Oldisworth, William (DNB00)
|←Oldisworth, Michael||Dictionary of National Biography, 1885-1900, Volume 42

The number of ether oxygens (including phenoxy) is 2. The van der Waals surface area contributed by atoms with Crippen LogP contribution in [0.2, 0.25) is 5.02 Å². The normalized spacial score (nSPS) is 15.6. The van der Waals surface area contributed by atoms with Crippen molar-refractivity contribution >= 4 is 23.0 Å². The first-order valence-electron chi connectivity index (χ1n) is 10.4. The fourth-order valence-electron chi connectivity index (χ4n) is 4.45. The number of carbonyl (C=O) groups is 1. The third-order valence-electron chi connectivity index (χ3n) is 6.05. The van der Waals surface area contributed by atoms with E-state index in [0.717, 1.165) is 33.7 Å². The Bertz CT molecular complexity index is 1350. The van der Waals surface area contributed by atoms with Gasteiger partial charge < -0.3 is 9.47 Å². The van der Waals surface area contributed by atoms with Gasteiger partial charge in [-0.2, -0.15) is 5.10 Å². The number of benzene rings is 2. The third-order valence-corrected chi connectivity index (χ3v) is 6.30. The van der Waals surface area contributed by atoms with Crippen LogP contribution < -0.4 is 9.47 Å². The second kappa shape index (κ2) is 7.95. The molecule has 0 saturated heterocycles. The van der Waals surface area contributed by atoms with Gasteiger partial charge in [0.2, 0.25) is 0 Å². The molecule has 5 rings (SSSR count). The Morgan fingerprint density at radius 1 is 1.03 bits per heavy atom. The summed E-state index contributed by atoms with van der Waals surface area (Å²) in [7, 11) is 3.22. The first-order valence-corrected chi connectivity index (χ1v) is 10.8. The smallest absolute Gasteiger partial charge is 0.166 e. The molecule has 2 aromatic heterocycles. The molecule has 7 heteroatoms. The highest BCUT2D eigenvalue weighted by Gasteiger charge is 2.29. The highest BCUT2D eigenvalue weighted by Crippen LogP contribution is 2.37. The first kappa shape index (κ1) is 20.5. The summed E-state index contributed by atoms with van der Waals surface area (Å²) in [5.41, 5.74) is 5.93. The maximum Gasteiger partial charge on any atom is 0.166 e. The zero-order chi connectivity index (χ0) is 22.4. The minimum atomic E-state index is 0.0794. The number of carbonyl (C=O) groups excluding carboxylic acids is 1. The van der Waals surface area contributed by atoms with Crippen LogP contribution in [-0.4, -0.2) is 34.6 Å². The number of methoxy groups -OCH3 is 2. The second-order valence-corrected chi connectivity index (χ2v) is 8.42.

OLDISWORTH, WILLIAM (1680–1734), miscellaneous writer, son of the Rev. William Oldisworth, vicar of Itchen-Stoke, Hampshire, and prebendary of Middleton, alias Longparish, in Winchester, matriculated at Hart Hall, Oxford, on 4 April 1698, when aged 18. He left the university without taking a degree, and probably, like his friend Edmond Smith, with a greater reputation for wit than for steadiness of character. According to Rawlinson, he ‘served an uncle, a Justice of the Peace in Hampshire, as his clerk,’ and about 1706 he drifted to London, where he became a hack-writer for the booksellers. His chief success arose through his connection with the tory paper the ‘Examiner,’ of which he edited vols. ii. iii., iv., and v., and nineteen numbers of vol. vi., when the queen's death put an end to it. Swift asserted that he had never exchanged a syllable with Oldisworth, nor even seen him above twice, and that in mixed company (Scott, Life of Swift,, p. 134); and in the ‘Journal to Stella,’ 12 March 1712–13, wrote that ‘the chancellor of the exchequer sent the author of the “Examiner” [i.e. Oldisworth] twenty guineas. He is an ingenious fellow, but the most confounded vain coxcomb in the world; so that I dare not let him see me, nor am acquainted with him.’ Through attachment to the Stuarts, Oldisworth was present at the battle of Preston, and, according to the ‘Weekly Pacquet’ of 17 Jan. 1715–16, was killed with his sword in hand, being determined not to live any longer. This rumour was incorrect; for he survived the defeat, and resumed his life in London, but with less good fortune. Hearne wrote to Rawlinson, on 28 Aug. 1734, to inquire whether Oldisworth was dead, and on 11 Nov. states that he ‘dyed above four months since.’ But this appears to have been an error, as the exact date is given as 15 Sept. 1734. Rawlinson mentions Carshalton in Surrey as the place of death, though a letter to him from Alderman John Barber says that ‘for many years before he dy'd, Oldisworth liv'd upon the Charity of his friends. He had several sums of me … and, poor man, ran into debt with every Body that would trust him; and at last would get into an Alehouse or Tavern Kitchin, and entertain all Comers and Goers with his Learning and Criticisms. He at last was sent to the King's Bench Prison for Debt, where he dy'd. And Mr. …, the non-juring Parson, that was corrector to Mr. Bowyer's Press, came and told me he was dead, and I gave him a Guinea to buy a coffin. This is all I know of that unhappy Man, who had great abilities, and might have been an Ornament to his Country.’ Spence remarked of Oldisworth that he had extraordinary fluency in extempore Latin verse, and would ‘repeat twenty or thirty verses at a heat’ (Anecdotes, p. 267); while Pope said of him that he could translate an ode of Horace ‘the quickest of any man in England’ (Works, ed. Elwin and Courthope, x. 207).